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Recent Supreme Court Decision Supports Mandatory Arbitration of Discrimination Claims

In April, the United States Supreme Court decided that a mandatory arbitration clause in a Collective Bargaining Agreement (“CBA”) between an employer and a union which “clearly and unmistakably” requires arbitration of certain claims, including civil rights claims, was enforceable as a matter of federal law. This case, 14 Penn Plaza LLC v. Pyett, 555 U.S. __ (2009), could potentially open the door for the enforcement of mandatory arbitration clauses in non-union employment contracts as well.

The arbitration clause at issue required employees to arbitrate federal age discrimination claims. Before this case, employees often arbitrated a claim as required by their CBA, but would later also file a federal lawsuit based on the same alleged discriminatory practice or occurrence. In essence, an employee would have two different opportunities to bring the same claim against his or her employer, even if the CBA clearly stated that such claims were required to be arbitrated. This case is viewed as a victory for employers because it essentially says that: (1) employers can have mandatory arbitration clauses in their CBA and (2) a mandatory, enforceable arbitration clause covering federal age discrimination claims can prevent an employee from later bringing a lawsuit in federal court alleging the same discrimination.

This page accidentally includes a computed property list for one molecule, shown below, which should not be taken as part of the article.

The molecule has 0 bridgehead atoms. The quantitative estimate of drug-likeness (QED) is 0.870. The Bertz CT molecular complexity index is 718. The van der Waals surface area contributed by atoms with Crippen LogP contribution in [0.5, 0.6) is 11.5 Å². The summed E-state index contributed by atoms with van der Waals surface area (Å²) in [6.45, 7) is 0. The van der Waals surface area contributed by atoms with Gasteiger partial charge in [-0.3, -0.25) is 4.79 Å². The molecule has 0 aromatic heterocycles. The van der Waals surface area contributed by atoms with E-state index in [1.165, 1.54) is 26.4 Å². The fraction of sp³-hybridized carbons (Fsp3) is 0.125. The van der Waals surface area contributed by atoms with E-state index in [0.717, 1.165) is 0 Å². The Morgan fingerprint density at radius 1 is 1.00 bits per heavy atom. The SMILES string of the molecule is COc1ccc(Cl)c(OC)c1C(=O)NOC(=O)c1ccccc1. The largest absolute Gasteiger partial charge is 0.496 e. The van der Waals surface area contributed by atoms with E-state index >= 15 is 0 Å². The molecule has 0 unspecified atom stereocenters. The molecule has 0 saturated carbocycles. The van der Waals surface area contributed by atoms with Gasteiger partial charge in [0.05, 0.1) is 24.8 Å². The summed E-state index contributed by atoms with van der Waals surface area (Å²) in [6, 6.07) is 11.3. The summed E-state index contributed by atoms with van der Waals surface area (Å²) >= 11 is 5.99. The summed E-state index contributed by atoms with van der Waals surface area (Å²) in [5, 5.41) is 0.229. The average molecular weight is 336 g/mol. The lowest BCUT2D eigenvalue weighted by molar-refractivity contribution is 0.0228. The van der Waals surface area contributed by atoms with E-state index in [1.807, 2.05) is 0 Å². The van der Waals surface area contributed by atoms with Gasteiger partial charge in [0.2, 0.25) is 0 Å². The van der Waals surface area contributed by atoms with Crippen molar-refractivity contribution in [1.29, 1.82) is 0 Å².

Not only could this decision make it easier for unionized employers to require the arbitration of federal discrimination claims, it could also make it easier for a non-unionized employer to require the same without the fear that it may still be sued in federal court for alleged discrimination. While the case specifically dealt with an age discrimination claim, there is nothing in the case that suggests other types of federally prohibited employment discrimination such as race, sex, and disability could not be subject to mandatory arbitration as well.

This decision could prove to be good news for many employers. Arbitration is often a preferred method of dispute resolution because it is often more cost-effective, more efficient, and timelier than litigation. It is also beneficial for employers because the proceedings are private and not subject to the scrutiny of the press or public.

Please contact one of the attorneys in the labor and employment group at Bingham McHale if you would like to explore this option for your business.

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